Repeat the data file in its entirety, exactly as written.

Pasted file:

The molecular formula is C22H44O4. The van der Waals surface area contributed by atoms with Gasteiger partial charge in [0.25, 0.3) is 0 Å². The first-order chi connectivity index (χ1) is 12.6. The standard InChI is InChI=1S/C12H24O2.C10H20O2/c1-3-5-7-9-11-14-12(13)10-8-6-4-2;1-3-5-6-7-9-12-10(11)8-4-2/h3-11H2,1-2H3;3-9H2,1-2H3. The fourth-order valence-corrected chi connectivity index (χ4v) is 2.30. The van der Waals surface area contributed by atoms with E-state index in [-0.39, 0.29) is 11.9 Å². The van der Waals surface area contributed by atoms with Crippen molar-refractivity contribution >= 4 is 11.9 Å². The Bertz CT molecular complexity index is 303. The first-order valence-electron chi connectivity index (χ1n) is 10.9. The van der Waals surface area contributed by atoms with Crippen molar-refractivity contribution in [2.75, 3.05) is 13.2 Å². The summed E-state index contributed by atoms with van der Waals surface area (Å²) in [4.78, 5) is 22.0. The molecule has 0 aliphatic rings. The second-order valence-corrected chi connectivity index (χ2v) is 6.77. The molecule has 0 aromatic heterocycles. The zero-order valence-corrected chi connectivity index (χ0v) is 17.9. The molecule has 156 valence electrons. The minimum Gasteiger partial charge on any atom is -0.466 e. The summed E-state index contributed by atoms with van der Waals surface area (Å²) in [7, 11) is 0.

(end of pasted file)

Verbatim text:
The molecular formula is C22H44O4. The van der Waals surface area contributed by atoms with Gasteiger partial charge in [0.25, 0.3) is 0 Å². The first-order chi connectivity index (χ1) is 12.6. The standard InChI is InChI=1S/C12H24O2.C10H20O2/c1-3-5-7-9-11-14-12(13)10-8-6-4-2;1-3-5-6-7-9-12-10(11)8-4-2/h3-11H2,1-2H3;3-9H2,1-2H3. The fourth-order valence-corrected chi connectivity index (χ4v) is 2.30. The van der Waals surface area contributed by atoms with E-state index in [-0.39, 0.29) is 11.9 Å². The van der Waals surface area contributed by atoms with Crippen molar-refractivity contribution >= 4 is 11.9 Å². The Bertz CT molecular complexity index is 303. The first-order valence-electron chi connectivity index (χ1n) is 10.9. The van der Waals surface area contributed by atoms with Crippen molar-refractivity contribution in [2.75, 3.05) is 13.2 Å². The summed E-state index contributed by atoms with van der Waals surface area (Å²) in [4.78, 5) is 22.0. The molecule has 0 aliphatic rings. The second-order valence-corrected chi connectivity index (χ2v) is 6.77. The molecule has 0 aromatic heterocycles. The zero-order valence-corrected chi connectivity index (χ0v) is 17.9. The molecule has 156 valence electrons. The minimum Gasteiger partial charge on any atom is -0.466 e. The summed E-state index contributed by atoms with van der Waals surface area (Å²) in [7, 11) is 0.